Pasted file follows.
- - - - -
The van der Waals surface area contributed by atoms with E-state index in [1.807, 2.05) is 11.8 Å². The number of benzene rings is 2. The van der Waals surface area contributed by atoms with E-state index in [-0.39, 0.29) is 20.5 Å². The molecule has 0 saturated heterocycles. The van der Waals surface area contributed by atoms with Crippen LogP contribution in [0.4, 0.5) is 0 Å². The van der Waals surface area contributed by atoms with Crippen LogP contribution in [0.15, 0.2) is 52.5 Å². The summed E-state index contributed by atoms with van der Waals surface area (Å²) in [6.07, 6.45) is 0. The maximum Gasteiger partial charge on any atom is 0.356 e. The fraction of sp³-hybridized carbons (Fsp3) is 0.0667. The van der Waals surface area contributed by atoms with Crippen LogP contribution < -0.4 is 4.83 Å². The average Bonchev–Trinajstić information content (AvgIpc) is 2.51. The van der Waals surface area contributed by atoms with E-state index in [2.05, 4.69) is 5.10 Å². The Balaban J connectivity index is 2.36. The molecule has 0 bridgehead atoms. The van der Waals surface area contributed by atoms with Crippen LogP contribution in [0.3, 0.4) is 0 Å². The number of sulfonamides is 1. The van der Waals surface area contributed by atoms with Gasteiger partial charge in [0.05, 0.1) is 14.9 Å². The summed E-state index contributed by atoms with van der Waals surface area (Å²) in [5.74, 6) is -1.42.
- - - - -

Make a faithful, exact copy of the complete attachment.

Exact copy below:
The van der Waals surface area contributed by atoms with E-state index in [1.807, 2.05) is 11.8 Å². The number of benzene rings is 2. The van der Waals surface area contributed by atoms with E-state index in [-0.39, 0.29) is 20.5 Å². The molecule has 0 saturated heterocycles. The van der Waals surface area contributed by atoms with Crippen LogP contribution in [0.4, 0.5) is 0 Å². The van der Waals surface area contributed by atoms with Crippen LogP contribution in [0.15, 0.2) is 52.5 Å². The summed E-state index contributed by atoms with van der Waals surface area (Å²) in [6.07, 6.45) is 0. The maximum Gasteiger partial charge on any atom is 0.356 e. The fraction of sp³-hybridized carbons (Fsp3) is 0.0667. The van der Waals surface area contributed by atoms with Crippen LogP contribution < -0.4 is 4.83 Å². The average Bonchev–Trinajstić information content (AvgIpc) is 2.51. The van der Waals surface area contributed by atoms with E-state index in [2.05, 4.69) is 5.10 Å². The Balaban J connectivity index is 2.36. The molecule has 0 bridgehead atoms. The van der Waals surface area contributed by atoms with Crippen LogP contribution in [0.3, 0.4) is 0 Å². The number of sulfonamides is 1. The van der Waals surface area contributed by atoms with Gasteiger partial charge in [0.05, 0.1) is 14.9 Å². The summed E-state index contributed by atoms with van der Waals surface area (Å²) in [5.74, 6) is -1.42.